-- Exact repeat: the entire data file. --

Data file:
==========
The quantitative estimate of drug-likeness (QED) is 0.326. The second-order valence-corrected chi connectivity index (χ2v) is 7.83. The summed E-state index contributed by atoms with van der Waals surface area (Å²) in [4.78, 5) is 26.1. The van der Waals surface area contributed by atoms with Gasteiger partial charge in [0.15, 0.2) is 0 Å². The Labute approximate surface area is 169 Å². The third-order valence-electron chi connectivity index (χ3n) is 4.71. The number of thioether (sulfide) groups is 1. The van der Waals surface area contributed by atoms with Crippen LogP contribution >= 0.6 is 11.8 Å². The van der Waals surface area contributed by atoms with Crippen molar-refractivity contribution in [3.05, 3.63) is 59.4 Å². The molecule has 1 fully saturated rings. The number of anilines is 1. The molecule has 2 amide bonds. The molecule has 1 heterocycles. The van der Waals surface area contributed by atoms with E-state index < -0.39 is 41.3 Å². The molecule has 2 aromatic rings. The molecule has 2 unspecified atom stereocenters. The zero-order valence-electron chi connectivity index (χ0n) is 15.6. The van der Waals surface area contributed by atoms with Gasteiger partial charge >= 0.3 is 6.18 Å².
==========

The quantitative estimate of drug-likeness (QED) is 0.326. The second-order valence-corrected chi connectivity index (χ2v) is 7.83. The summed E-state index contributed by atoms with van der Waals surface area (Å²) in [4.78, 5) is 26.1. The van der Waals surface area contributed by atoms with Gasteiger partial charge in [0.15, 0.2) is 0 Å². The Labute approximate surface area is 169 Å². The third-order valence-electron chi connectivity index (χ3n) is 4.71. The number of thioether (sulfide) groups is 1. The van der Waals surface area contributed by atoms with Crippen LogP contribution >= 0.6 is 11.8 Å². The van der Waals surface area contributed by atoms with Crippen molar-refractivity contribution in [3.05, 3.63) is 59.4 Å². The molecule has 1 fully saturated rings. The number of anilines is 1. The molecule has 2 amide bonds. The molecule has 1 heterocycles. The van der Waals surface area contributed by atoms with E-state index < -0.39 is 41.3 Å². The molecule has 2 aromatic rings. The molecule has 2 unspecified atom stereocenters. The zero-order valence-electron chi connectivity index (χ0n) is 15.6. The van der Waals surface area contributed by atoms with Gasteiger partial charge >= 0.3 is 6.18 Å².